SU College of Law client receives presidential pardon 17 years after conviction
Renee Houape | Staff Photographer
Syracuse University College of Law recently secured a presidential pardon for a client of its Criminal Defense Clinic from former United States President Barack Obama, more than a decade after the client’s conviction.
Lisa Jandro, the client, received the presidential pardon on Jan. 17 along with 63 other applicants nationwide from then-President Obama.
Jandro was convicted in Hawaii on charges of money laundering and conspiracy to commit money laundering in 2000, and served 33 months in federal prison. Since then, she has been law-abiding and hardworking, giving her time to her community and various charitable causes, said Todd Berger, the clinic’s director.
“The case we presented was one of someone who had taken responsibility for her actions,” Berger said. “She had turned her life around.”
The Criminal Defense Clinic operates as a functioning defense office largely manned by SU law students under the supervision of Berger and Practitioner-in-Residence Jason Hoge, both former defense attorneys.
The clinic first learned of Jandro’s case from the Catholic Law School in Washington, D.C., something that might never have happened if not for the case of Tim Tyler.
Tyler, a man arrested in 1992 for selling LSD through the mail and at Grateful Dead concerts, spent more than 20 years in prison despite a record of mental illness and a lack of violent conduct. His case became a rallying point for opponents of federal drug laws, spurring a petition for Obama to grant him clemency that racked up more than 420,000 signatures on Change.org.
SU’s clinic approached Tyler in 2013 to inquire about securing him a pardon or commutation, but he had just signed with Catholic Law School.
Tyler had mentioned to his attorneys at Catholic Law School that SU was interested in taking his pardon case. When Lisa Jandro reached out to Catholic in the winter of 2013, Catholic referred her to Syracuse.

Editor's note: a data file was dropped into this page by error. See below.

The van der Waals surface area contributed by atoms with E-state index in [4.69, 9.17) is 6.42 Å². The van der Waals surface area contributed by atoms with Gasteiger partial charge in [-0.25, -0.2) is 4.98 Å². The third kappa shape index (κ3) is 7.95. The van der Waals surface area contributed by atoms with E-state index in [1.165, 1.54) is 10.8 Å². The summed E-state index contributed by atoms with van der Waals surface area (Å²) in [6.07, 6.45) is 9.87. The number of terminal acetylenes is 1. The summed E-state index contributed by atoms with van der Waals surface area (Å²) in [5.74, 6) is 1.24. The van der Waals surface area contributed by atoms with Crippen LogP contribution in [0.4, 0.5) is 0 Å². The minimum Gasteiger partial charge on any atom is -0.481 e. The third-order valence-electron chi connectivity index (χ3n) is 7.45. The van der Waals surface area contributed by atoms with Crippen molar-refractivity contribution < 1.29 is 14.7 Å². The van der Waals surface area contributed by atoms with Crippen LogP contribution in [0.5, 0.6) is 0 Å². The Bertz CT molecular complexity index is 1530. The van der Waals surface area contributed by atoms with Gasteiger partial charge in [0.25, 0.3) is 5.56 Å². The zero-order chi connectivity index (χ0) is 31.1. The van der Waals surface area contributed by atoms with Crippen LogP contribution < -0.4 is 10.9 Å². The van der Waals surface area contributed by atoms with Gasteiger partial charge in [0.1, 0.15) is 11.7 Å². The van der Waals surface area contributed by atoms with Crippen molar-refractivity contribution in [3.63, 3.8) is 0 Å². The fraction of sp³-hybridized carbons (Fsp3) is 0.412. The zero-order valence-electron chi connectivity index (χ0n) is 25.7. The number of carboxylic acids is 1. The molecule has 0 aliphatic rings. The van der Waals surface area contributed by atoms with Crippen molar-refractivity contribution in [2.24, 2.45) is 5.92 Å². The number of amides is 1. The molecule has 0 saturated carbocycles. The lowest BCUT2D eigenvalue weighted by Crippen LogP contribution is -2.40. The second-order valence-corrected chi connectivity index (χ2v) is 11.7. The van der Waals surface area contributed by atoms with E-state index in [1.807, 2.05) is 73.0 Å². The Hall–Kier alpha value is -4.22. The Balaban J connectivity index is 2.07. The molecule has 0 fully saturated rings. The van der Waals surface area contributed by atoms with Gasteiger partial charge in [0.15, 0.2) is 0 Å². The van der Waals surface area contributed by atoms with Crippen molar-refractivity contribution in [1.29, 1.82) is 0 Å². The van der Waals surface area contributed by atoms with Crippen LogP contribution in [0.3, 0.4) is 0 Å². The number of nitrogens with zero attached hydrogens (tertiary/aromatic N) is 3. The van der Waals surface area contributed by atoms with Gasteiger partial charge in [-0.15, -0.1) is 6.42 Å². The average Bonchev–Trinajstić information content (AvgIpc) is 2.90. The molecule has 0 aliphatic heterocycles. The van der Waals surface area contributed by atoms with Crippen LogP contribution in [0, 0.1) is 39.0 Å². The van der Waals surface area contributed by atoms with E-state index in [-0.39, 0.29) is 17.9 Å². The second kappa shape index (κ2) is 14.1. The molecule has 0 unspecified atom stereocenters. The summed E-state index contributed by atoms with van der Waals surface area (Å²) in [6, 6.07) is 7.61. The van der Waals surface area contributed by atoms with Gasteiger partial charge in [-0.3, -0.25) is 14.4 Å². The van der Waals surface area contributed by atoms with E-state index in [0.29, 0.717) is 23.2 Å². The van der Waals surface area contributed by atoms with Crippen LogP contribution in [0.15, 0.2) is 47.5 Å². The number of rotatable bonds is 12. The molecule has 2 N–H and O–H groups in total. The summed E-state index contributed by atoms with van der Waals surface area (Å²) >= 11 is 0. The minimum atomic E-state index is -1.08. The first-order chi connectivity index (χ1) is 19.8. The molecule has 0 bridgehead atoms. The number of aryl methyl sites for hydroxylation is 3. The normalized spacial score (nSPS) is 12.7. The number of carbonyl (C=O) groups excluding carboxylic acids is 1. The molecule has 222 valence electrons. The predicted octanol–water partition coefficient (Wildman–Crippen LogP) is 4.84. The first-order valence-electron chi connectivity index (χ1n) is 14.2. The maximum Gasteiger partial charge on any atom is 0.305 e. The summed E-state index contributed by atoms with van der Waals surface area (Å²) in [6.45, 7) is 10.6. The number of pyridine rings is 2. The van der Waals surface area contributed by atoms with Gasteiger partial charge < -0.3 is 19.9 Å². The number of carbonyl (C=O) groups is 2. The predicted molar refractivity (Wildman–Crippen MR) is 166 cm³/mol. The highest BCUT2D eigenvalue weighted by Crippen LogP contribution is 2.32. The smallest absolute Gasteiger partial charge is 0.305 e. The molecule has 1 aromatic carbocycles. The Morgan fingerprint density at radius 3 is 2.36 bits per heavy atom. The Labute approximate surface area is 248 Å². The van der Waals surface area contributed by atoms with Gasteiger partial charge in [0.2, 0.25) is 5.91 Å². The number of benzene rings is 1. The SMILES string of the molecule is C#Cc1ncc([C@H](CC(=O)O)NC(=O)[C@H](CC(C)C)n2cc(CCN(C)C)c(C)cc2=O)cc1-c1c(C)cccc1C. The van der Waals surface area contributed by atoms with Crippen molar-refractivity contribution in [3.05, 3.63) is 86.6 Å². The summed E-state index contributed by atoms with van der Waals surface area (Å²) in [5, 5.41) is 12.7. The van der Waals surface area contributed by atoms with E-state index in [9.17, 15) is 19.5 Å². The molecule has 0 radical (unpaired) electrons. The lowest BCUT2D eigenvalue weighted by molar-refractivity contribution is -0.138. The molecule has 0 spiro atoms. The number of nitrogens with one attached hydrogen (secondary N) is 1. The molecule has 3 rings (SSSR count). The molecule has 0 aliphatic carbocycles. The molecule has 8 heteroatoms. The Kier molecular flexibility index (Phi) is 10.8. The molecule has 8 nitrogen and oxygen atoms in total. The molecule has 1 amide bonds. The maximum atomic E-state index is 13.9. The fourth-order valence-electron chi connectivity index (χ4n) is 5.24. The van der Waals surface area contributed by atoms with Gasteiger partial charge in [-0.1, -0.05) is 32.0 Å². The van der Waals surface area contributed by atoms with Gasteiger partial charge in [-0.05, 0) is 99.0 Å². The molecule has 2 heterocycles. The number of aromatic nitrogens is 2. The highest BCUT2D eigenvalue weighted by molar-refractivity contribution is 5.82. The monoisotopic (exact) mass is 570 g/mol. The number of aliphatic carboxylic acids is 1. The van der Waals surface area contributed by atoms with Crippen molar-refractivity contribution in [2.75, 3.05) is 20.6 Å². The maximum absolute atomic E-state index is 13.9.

“I told (Berger) it was a great case,” Hoge, who had previously done re-entry work as a civil rights attorney, said. “It’s a half-court shot, but we’re the only ones who can throw that ball. Because the clinic isn’t a private law office and doesn’t have a financial stake, we have every incentive to do this. It’s a great opportunity for the students.”
After the clinic took Jandro’s case, Jaclyn Campbell and Rachel Morgese — both in the law class of 2014 — worked with Jandro to draw up the pardon application during their last semester of law school and submitted it in late spring 2014. Much of the extracurricular work for the clinic involved compiling character witnesses from various people in her life, Morgese said.
The pardon lifts automatic bars for various professional licenses and can be included on job applications along with former convictions. It also restores basic civil rights, like the right to vote.
“What makes re-entry work worth doing is that you encounter people who embody the word ‘redemption,’” Hoge said. “They rise from the ash like phoenixes. She was someone who had destroyed her life, and spent years clawing her way back.”
Published on January 29, 2017 at 7:12 pm
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